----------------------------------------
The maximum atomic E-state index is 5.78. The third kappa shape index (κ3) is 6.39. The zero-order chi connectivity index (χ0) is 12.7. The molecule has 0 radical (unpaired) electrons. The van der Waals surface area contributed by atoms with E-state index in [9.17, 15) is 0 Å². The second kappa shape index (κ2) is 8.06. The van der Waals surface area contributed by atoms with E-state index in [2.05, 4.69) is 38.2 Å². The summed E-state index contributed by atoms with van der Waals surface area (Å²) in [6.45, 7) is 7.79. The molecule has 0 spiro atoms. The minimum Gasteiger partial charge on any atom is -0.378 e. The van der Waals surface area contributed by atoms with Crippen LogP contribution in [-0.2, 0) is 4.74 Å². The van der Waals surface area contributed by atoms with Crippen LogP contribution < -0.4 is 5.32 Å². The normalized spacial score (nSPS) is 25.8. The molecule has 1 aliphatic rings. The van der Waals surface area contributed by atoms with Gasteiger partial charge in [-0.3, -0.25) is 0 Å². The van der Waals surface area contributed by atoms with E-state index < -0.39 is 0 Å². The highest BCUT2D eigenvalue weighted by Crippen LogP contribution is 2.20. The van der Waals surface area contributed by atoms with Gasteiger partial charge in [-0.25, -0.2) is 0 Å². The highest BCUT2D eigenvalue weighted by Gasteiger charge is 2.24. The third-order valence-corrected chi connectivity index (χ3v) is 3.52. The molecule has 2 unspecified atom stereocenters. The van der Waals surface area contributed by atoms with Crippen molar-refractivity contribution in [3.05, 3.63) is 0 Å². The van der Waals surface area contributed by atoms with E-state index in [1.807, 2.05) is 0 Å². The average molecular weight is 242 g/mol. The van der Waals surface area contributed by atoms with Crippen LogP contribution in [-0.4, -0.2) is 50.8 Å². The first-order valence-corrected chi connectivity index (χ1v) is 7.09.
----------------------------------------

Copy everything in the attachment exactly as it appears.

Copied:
The maximum atomic E-state index is 5.78. The third kappa shape index (κ3) is 6.39. The zero-order chi connectivity index (χ0) is 12.7. The molecule has 0 radical (unpaired) electrons. The van der Waals surface area contributed by atoms with E-state index in [9.17, 15) is 0 Å². The second kappa shape index (κ2) is 8.06. The van der Waals surface area contributed by atoms with E-state index in [2.05, 4.69) is 38.2 Å². The summed E-state index contributed by atoms with van der Waals surface area (Å²) in [6.45, 7) is 7.79. The molecule has 0 spiro atoms. The minimum Gasteiger partial charge on any atom is -0.378 e. The van der Waals surface area contributed by atoms with Crippen LogP contribution in [-0.2, 0) is 4.74 Å². The van der Waals surface area contributed by atoms with Crippen LogP contribution < -0.4 is 5.32 Å². The normalized spacial score (nSPS) is 25.8. The molecule has 1 aliphatic rings. The van der Waals surface area contributed by atoms with Gasteiger partial charge in [-0.3, -0.25) is 0 Å². The van der Waals surface area contributed by atoms with E-state index < -0.39 is 0 Å². The highest BCUT2D eigenvalue weighted by Crippen LogP contribution is 2.20. The van der Waals surface area contributed by atoms with Gasteiger partial charge in [-0.25, -0.2) is 0 Å². The highest BCUT2D eigenvalue weighted by Gasteiger charge is 2.24. The third-order valence-corrected chi connectivity index (χ3v) is 3.52. The molecule has 2 unspecified atom stereocenters. The van der Waals surface area contributed by atoms with Crippen molar-refractivity contribution in [3.05, 3.63) is 0 Å². The van der Waals surface area contributed by atoms with E-state index in [1.807, 2.05) is 0 Å². The average molecular weight is 242 g/mol. The van der Waals surface area contributed by atoms with Crippen LogP contribution in [-0.4, -0.2) is 50.8 Å². The first-order valence-corrected chi connectivity index (χ1v) is 7.09.